Red meat under fire again, but does it really cause breast cancer?

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Many of you will be aware that red meat has some bas press again, this time because of a supposed link with an increased risk of breast cancer. A study published this week in the Archives of Internal Medicine has revealed, we are warned, that pre-menopausal women eating red meat are at an increased risk of breast cancer [1]. Yet, again, red meat is painted as a major dietary spectre that we consume at our peril. But before we swallow these research findings whole without thinking, my suggestion is that we take a deeper look at this study and its findings.

The study in question is what is known as an ‘epidemiological’ study ” where associations are looked for between certain factors as disease. In this case, the headline grabber was that red meat consumption is associated with an increased risk of breast cancer in pre-menopausal women.

However, just because two things are ‘associated’ doesn’t necessarily mean one causes the other. Many health conscious individuals deliberately reduce their consumption of red meat, while non-health conscious individuals tend not to. It could be, therefore, that those eating more red meat might be subject to other factors which are the true causes of their increased risk of breast cancer such as higher alcohol consumption and lower intake of protective foods such as vegetables. In the study in question, other risk factors for breast cancer such as these were not factored into the equation, which significantly weakens its findings.

Also, what the study actually found was an association between red meat and a certain type of cancer known as hormone ‘hormone-dependent’ breast cancer. Hormone-dependent cancers (those whose growth is stimulated by hormones such as oestrogen and progesterone) are not the only type of breast cancer. When all types of breast cancer were grouped together, the apparent association between red meat and breast cancer disappeared.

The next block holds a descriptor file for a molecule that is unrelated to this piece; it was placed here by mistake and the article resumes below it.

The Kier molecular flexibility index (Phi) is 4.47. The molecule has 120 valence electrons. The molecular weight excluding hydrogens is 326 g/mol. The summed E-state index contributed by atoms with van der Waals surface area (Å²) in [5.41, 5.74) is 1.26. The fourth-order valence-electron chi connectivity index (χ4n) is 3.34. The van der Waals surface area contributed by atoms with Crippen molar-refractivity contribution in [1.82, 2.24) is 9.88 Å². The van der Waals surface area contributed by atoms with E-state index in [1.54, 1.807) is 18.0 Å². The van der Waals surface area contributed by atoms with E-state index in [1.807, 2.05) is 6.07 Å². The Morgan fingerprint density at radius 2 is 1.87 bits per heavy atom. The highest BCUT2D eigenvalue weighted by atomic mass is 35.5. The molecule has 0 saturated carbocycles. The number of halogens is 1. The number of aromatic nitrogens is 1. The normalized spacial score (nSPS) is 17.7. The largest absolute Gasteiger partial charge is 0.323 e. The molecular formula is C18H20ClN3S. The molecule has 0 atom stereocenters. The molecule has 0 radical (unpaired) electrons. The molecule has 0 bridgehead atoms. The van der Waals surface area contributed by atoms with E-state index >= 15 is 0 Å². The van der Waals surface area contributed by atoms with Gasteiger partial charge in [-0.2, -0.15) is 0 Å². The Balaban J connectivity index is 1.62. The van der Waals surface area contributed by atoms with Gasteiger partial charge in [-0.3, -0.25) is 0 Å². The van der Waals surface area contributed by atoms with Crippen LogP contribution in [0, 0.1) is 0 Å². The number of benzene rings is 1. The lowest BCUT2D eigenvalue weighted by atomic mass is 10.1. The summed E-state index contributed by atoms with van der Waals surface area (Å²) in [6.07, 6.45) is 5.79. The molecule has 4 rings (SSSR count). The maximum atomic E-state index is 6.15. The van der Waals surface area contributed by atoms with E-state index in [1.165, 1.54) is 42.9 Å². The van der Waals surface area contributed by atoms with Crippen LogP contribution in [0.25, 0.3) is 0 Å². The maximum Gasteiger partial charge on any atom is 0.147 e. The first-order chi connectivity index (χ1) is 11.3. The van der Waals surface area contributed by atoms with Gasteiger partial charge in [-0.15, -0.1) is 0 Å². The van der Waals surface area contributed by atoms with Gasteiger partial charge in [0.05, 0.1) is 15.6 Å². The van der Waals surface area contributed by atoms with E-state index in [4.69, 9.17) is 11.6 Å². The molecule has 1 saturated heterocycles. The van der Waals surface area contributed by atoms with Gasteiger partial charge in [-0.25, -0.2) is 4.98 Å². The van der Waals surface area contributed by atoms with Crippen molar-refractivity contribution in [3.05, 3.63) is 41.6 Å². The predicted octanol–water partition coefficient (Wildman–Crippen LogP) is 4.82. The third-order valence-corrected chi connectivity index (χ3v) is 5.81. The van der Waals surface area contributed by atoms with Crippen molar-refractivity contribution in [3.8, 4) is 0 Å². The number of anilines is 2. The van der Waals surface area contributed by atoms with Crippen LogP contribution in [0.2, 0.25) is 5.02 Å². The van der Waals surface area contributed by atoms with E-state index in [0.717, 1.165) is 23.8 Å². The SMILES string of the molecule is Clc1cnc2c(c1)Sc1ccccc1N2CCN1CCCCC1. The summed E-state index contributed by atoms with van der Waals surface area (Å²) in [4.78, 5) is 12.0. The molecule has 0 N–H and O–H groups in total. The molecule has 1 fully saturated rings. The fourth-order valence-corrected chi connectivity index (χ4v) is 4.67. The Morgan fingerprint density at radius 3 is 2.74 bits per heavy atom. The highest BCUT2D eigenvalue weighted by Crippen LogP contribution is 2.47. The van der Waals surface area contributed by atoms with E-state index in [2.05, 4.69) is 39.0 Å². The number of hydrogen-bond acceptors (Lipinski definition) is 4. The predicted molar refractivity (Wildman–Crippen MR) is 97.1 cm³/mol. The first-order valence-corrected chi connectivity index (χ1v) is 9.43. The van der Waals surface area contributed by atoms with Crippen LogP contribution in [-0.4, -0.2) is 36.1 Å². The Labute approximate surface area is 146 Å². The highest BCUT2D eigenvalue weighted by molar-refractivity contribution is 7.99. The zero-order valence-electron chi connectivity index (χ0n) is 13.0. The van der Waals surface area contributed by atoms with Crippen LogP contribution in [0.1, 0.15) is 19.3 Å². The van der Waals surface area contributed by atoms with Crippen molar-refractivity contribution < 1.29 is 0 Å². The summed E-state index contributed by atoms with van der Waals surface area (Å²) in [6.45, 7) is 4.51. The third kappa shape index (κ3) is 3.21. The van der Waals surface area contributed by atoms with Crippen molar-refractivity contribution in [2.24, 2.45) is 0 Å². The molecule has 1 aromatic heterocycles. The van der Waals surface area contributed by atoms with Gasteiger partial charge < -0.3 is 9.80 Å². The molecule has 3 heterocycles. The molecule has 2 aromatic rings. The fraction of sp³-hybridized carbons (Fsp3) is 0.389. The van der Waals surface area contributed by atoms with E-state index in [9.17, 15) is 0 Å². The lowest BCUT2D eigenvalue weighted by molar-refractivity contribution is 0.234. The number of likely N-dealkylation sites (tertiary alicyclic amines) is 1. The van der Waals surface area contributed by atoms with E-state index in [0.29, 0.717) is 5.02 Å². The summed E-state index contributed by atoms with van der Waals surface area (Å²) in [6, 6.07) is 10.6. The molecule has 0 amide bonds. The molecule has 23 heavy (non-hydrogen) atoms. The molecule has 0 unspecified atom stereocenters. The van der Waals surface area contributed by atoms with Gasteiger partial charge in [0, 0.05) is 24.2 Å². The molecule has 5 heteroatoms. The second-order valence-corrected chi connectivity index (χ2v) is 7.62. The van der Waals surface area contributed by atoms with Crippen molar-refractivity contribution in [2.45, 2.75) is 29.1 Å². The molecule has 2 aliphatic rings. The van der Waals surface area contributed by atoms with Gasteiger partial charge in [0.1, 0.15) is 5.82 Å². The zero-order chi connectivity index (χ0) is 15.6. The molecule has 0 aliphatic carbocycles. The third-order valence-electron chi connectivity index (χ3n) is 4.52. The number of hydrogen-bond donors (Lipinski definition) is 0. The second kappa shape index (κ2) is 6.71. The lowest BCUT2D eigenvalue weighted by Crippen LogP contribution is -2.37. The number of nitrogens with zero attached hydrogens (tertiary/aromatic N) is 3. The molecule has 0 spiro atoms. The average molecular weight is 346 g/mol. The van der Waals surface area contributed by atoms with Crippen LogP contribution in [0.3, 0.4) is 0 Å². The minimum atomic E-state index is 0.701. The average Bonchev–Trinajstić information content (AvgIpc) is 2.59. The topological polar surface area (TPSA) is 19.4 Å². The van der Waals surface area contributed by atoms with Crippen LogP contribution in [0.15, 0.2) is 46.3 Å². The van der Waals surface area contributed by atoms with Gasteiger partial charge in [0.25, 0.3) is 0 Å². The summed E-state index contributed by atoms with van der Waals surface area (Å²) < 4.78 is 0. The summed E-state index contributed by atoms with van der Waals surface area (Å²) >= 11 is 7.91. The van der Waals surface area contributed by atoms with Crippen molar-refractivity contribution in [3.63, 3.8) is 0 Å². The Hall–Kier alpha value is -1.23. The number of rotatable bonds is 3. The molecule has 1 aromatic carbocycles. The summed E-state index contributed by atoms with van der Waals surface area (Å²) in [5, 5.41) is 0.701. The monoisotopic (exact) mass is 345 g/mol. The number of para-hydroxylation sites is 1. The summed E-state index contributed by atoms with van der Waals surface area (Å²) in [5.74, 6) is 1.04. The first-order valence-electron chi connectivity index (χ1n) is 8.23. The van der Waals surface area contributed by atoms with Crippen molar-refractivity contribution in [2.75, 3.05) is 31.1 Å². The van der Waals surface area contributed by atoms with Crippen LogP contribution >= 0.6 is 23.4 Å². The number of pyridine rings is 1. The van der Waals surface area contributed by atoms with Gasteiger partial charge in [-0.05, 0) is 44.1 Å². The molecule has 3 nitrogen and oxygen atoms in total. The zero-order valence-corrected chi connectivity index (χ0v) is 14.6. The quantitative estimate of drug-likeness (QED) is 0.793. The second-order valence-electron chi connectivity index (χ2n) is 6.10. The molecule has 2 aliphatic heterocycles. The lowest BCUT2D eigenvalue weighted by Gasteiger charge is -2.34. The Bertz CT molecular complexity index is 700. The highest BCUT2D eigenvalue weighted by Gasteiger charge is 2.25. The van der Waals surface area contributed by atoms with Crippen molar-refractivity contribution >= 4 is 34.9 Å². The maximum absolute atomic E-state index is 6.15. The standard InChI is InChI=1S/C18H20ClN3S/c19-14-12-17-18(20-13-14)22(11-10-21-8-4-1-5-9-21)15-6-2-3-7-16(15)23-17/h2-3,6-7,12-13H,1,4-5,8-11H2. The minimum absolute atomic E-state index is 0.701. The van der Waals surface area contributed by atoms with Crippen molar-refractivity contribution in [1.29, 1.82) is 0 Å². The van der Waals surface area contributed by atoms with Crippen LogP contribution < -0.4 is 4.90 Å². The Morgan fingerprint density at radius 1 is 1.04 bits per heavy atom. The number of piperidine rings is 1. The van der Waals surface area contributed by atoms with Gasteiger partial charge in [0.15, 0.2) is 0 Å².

And there’s something else about the findings of this study which suggest that red meat has been unfairly incriminated (again). If we look at the detail of this study we find that for intakes of red meat up to five portions a week (which some might regard as quite a lot of red meat), there was no associated increased risk of hormone-dependent breast cancer. With intakes from about 5 ” 7 portions per week there was, however (risk increase was 42 per cent). And a statistically significant increased risk was also found for intakes higher than about 10 portions per week. But the curious thing is that for intakes of 7-10 portions of red meat a week, there was no statistically significant increased risk of hormone dependent breast cancer.

In other words, what this study appears to show is that at quite decent levels of red meat intake there is no increased risk. As intakes rise, though, the risk becomes significant. Oh, but hang on a moment, at even higher intakes any significant risk disappears (only to return at still higher intakes). Does this sound like convincing evidence to you?

And all this gets even less convincing when you consider the results of a review of several studies (not just one) which found no association between red meat consumption and breast cancer risk [2]. What’s even more bizarre about all this is that the research department that produced this review (The Harvard School of Public Health in the USA) also had a hand in the recent rubbishy piece of research that’s had all the press.

What is it about researchers that lead them to churn out this sort of research and feed it to the press? Were the researchers themselves really blind to the woeful deficiencies of this study? Did they perhaps not think of stressing the inconsistency of the results and the fact that they are not in keeping with the body of evidence in the area?

I’m not sure I know how or why this sort of thing happens. However, I do think it’s at least worth bearing in mind that scientific and medical publishing is a competitive arena, and there’s much kudos (and even funding) to be had from having an academic department that publishes regular, meaningful (supposedly) results. My suggestion is that some researchers might be better off, for all our sakes, concentrating on quality, rather than quantity.


1. Cho E, et al. Red meat consumption and risk of breast cancer among premenopausal women. Archives of Internal Medicine. 2006;166:2253-2259

2. Missmer SA, et al. Meat and dairy food consumption and breast cancer: a pooled analysis of cohort studies. International Journal of Epidemiology 2002;31(1):78-85.

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